Deciding to engage in life coaching at any stage of life is a decision of some gravity. It requires that we share a mutual responsibility with our coach to help determine the direction of our destiny. In a culture in which we value youth, fear old age, and deny death, life coaching at age 55+ is fraught with its own special challenges.
For most adults, around the age of 50 everything comes up for review: work, family, and spousal relationships each earn a closer look during this decade of life. There is an internal “push” to open the door to opportunities for finding greater meaning and purpose, and there is increased energy to make a sustained effort to discover what really matters. At midlife, most adults begin to realize that there are more years of life behind them than there are likely to be ahead of them. It brings a sense of urgency to answer questions such as “Does my current job reflect who I am and what my values are?” and “Am I satisfied with how I have been living and, if not, do I have the courage to change it?” and, for many of us, “What do I want to do with my life now that I am no longer focused on being a full-time parent to my children?”
I consider it a significant life transition that warrants its own kind of life coaching. Having answered these questions for myself (see My Story) and having helped many clients who are women age 55+ to find their own answers, I have developed a coaching model I call “Hearts On Our Sleeves.” It refers to the characteristic vulnerability we experience when we set out to deepen our state of conscious awareness as we search for our purpose. It is similar to how we felt in previous life stages (graduating high school, entering college, getting married) when we stepped over a threshold from a familiar life into one that was new to us, where we felt unsure of our role, and uncertain about the new terrain ahead.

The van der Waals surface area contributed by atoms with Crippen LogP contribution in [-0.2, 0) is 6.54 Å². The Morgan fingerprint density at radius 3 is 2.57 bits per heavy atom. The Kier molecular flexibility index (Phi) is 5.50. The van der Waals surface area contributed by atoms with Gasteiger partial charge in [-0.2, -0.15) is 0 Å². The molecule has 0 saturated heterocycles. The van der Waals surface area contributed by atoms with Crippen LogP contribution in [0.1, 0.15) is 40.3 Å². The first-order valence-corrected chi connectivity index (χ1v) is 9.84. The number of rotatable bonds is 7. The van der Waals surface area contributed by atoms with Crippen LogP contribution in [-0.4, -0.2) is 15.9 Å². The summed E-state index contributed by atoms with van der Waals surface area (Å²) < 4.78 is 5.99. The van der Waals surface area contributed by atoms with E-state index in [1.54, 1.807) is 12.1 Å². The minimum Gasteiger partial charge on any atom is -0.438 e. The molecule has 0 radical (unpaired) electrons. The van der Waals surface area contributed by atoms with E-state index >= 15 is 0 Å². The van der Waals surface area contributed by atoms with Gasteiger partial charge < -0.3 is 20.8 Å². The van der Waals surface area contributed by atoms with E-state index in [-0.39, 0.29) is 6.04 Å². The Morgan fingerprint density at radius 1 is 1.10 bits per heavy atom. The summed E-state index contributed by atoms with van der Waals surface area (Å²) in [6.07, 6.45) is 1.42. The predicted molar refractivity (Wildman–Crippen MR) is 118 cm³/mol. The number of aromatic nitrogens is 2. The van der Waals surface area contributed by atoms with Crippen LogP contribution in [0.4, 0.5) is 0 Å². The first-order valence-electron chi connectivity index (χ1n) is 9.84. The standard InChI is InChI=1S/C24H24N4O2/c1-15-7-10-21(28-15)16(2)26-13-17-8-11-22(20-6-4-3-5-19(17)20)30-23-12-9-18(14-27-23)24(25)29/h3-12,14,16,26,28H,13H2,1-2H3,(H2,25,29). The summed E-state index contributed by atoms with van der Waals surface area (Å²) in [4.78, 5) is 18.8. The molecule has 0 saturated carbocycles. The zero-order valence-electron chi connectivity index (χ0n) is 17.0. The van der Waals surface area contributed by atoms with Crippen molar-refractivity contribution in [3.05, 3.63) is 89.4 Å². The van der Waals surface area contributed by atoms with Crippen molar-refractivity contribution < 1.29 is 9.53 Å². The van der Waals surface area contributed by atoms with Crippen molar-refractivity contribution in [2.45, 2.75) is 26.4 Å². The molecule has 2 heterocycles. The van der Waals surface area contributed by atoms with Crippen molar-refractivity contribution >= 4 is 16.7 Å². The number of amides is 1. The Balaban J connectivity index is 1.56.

The questions we strive to answer during this midlife transition have to do with finding our authentic voice, and identifying our unique life legacy; thus, we “wear our hearts on our sleeves” as a symbolic representation of our emotional vulnerability as well as an acknowledgement of the spiritual work we are undertaking. This declaration lets others know that we are on a heroine’s journey; we are yielding to life and admitting that we control little else but our attitude; we move ahead into courageous adventuring, and, inevitably, we slay a dragon to free ourselves of old fears and prohibitions. Eventually, we return to our tribe, triumphant, yet humbled, bearing the gifts of our learning and wisdom.
Hearts On Our Sleeves Life Coaching is based on these principles:
- We are the authors of our lives and the owners of our bodies, minds, and spirits.
- We enjoy collaborating with other like-minded women to have meaningful and supportive conversations about the things we care about that are relevant to our lives as older women.
- We support each other as agents of intentional social change to reduce ageism , and we know that change begins with us, in our relationships, in our homes, and in our communities.
- We are companions for the journey of conscious aging, seeking meaning and purpose as we craft our legacy to leave the world a better place.
- We participate in activities that include purposeful individual coaching conversations, and meaningful group conversations designed to help us create a life well-lived that is our own unique work of art.
Self-test: Having read these descriptions, you can evaluate if you are a good candidate for Hearts On Our Sleeves Life Coaching, by answering these three questions:
- Do you identify with this stage of life and the questions it poses? If so, in what way do you find yourself feeling challenged, confused, and in need of the comfort of like-minded companions?
- Although you claim your own brand of rugged individualism, do you also find yourself yearning for supportive guidance about books to read, events to participate in, and organizations that can strengthen your own efforts?
- Do you trust that there are specific ways to overcome ageism and that they are learnable from wise elders whose lives are examples for us to emulate?
If you answered in the affirmative (yes) to all three questions, then you would find inspiration and delight in this approach. When you are ready to get started, contact me by email and tell me briefly about your goals and your interests; leave your contact information and I will respond to you, and answer any questions you may have. firstname.lastname@example.org.